Katie Nelson talks with children in Kenya
One village at a time
U student Katie Nelson establishes a foundation to help Kenyan families
By Kristi Goldade
April 22, 2008
The Bukusu children in Kenya are often named for the conditions in which they are born. If a child arrived during the dry season, for example, he or she would be called "came in the drought." It was on a rainy evening that University student Kathryn Nelson and Kenyan pastor Daniel Makecho created the Nafula Foundation, meaning in Swahili, "came in the rain."
Nelson, a global studies major with minors in journalism and Spanish, often repeats the proverb, "A little rain each day and the river becomes overflowing." She sees her newfound Nafula Foundation not as a grand continent-saving effort, but as one project to help a single Kenyan village.
This micro approach is how she convinced her friends to spare a few hundred dollars to buy $2 mosquito nets. The nets, which offer malaria protection, can save four lives--the number of people who can fit underneath each one during the night.
And it is how she persuaded people in her Minneapolis Tangletown neighborhood to donate goods for a garage sale, with proceeds going to the foundation.
"One country, one village, one project," she reminds herself, mantra-like, under her breath.
She sees her newfound Nafula Foundation not as a grand continent-saving effort, but as one project to help a single Kenyan village.
Nelson's involvement with Kenya began with a stint at a large NGO (non-governmental organization). Nelson was on health duty and she and other volunteers would conduct "sweeps." They'd walk across an area, knocking on doors, and ask if everybody inside was healthy or in need of food or medicine. But, Nelson felt, the terms of the sweeps were determined by the organization, and not by the people it served.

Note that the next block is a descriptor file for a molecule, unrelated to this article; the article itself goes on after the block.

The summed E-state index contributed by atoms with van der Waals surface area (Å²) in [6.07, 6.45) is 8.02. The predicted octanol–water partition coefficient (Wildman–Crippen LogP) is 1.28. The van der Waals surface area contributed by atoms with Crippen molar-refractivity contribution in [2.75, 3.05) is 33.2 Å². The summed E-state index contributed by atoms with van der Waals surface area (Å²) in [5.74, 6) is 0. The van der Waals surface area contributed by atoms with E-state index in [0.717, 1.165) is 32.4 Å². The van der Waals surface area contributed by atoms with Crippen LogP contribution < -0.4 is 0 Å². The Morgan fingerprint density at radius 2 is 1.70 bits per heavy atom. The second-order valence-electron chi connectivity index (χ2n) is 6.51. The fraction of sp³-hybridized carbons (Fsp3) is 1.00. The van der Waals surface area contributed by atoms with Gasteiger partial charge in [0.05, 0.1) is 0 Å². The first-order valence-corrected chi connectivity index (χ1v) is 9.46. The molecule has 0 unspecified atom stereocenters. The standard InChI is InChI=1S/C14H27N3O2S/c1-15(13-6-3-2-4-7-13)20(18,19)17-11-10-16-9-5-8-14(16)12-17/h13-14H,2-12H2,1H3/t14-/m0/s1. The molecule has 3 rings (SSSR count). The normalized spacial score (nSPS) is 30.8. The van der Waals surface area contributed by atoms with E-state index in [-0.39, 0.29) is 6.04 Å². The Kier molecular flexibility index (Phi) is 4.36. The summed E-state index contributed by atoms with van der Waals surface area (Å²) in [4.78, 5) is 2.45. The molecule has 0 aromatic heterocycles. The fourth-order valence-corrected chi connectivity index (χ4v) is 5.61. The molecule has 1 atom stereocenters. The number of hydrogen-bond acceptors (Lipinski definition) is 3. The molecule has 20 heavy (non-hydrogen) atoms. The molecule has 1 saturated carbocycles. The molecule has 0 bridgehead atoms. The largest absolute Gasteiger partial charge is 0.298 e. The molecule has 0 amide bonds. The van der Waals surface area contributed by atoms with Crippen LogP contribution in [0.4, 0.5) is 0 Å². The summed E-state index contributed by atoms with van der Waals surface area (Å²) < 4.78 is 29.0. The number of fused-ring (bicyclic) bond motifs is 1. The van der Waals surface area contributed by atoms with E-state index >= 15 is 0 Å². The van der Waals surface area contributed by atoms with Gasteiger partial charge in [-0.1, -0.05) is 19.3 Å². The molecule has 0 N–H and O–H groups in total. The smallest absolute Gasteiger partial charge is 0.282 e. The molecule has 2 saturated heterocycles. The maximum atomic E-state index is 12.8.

At the time, she was living in a village called Chebukwa with Makecho's family. He was working to raise funds to develop Chebukwa into a healthy, safe, and educated community. Nelson's favorite tactic was Makecho's dress rental business--he rented dresses to brides and used the money to send local youth to school. Nelson and Makecho decided to conduct their own sweep to learn what the people really needed.
They walked door to door, asking people what they could use. The conversations would be lengthy--Nelson asking, Makecho interpreting--and would last well into the afternoon. "On a good day," Nelson says, "we would visit three homes." They would be served many meals in the process.
They learned that the villagers needed more than vaccinations and food stipends--they wanted to be self-sustainable. This required crops, livestock, and clean water. And, if ever the cycle of poverty was to be broken, their children needed education and Chebukwa's many orphans needed homes.
And so she and Makecho established the Nafula Foundation and brainstormed several projects. Each initiative was straightforward, relatively inexpensive, and sustainable:
- Malaria education and prevention
- Community building projects
- Clean water initiatives
For example, one project is a women's knitting circle. The idea of the circle is not only to build good relationships between village women, but also to provide them with a product that they can sell in the market.
To raise funds, Nelson speaks in local Minneapolis schools and on radio programs, telling the story of Nafula and gaining support. "I'll talk to anyone who'll listen," she says.
Too, there's the whole business of running a foundation. "Right now, the bane of my existence is waiting for non-profit status," says Nelson.
Still, she has support. Rebecca Mitchell, U graduate, Student Project Africa Network (SPAN) founder, and current Fulbright scholar acts as Nelson's advisor. "I call her up whenever I have a question," says Nelson. "I'm so lucky to have such an amazing woman as my mentor." Mitchell, whose SPAN organization functions to connect global volunteers with opportunities, helps Nelson with the logistics of being a first-time foundation founder.
Today, Nelson can be found studying--she graduates next December--student reporting for the Star Tribune, and managing the Nafula Foundation. Despite the political turmoil in Kenya, she hopes to return this summer, to continue the work of "one country, one village, one project."